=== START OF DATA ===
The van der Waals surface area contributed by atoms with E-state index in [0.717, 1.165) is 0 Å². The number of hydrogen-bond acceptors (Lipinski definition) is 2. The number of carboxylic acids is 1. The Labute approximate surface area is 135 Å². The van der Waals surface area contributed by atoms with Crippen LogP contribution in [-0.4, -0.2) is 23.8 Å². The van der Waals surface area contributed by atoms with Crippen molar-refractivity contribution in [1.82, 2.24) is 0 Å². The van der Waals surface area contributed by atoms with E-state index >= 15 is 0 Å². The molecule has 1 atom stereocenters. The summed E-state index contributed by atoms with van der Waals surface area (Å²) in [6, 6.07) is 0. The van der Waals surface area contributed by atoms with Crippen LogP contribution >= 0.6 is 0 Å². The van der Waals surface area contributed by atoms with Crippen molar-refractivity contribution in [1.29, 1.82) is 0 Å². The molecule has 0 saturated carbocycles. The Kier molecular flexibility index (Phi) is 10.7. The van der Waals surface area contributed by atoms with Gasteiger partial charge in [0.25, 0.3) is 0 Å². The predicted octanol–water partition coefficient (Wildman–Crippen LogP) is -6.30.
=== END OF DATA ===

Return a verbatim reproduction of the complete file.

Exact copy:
The van der Waals surface area contributed by atoms with E-state index in [0.717, 1.165) is 0 Å². The number of hydrogen-bond acceptors (Lipinski definition) is 2. The number of carboxylic acids is 1. The Labute approximate surface area is 135 Å². The van der Waals surface area contributed by atoms with Crippen LogP contribution in [-0.4, -0.2) is 23.8 Å². The van der Waals surface area contributed by atoms with Crippen molar-refractivity contribution in [1.82, 2.24) is 0 Å². The van der Waals surface area contributed by atoms with E-state index >= 15 is 0 Å². The molecule has 1 atom stereocenters. The summed E-state index contributed by atoms with van der Waals surface area (Å²) in [6, 6.07) is 0. The van der Waals surface area contributed by atoms with Crippen LogP contribution >= 0.6 is 0 Å². The van der Waals surface area contributed by atoms with Crippen molar-refractivity contribution in [1.29, 1.82) is 0 Å². The molecule has 0 saturated carbocycles. The Kier molecular flexibility index (Phi) is 10.7. The van der Waals surface area contributed by atoms with Gasteiger partial charge in [0.25, 0.3) is 0 Å². The predicted octanol–water partition coefficient (Wildman–Crippen LogP) is -6.30.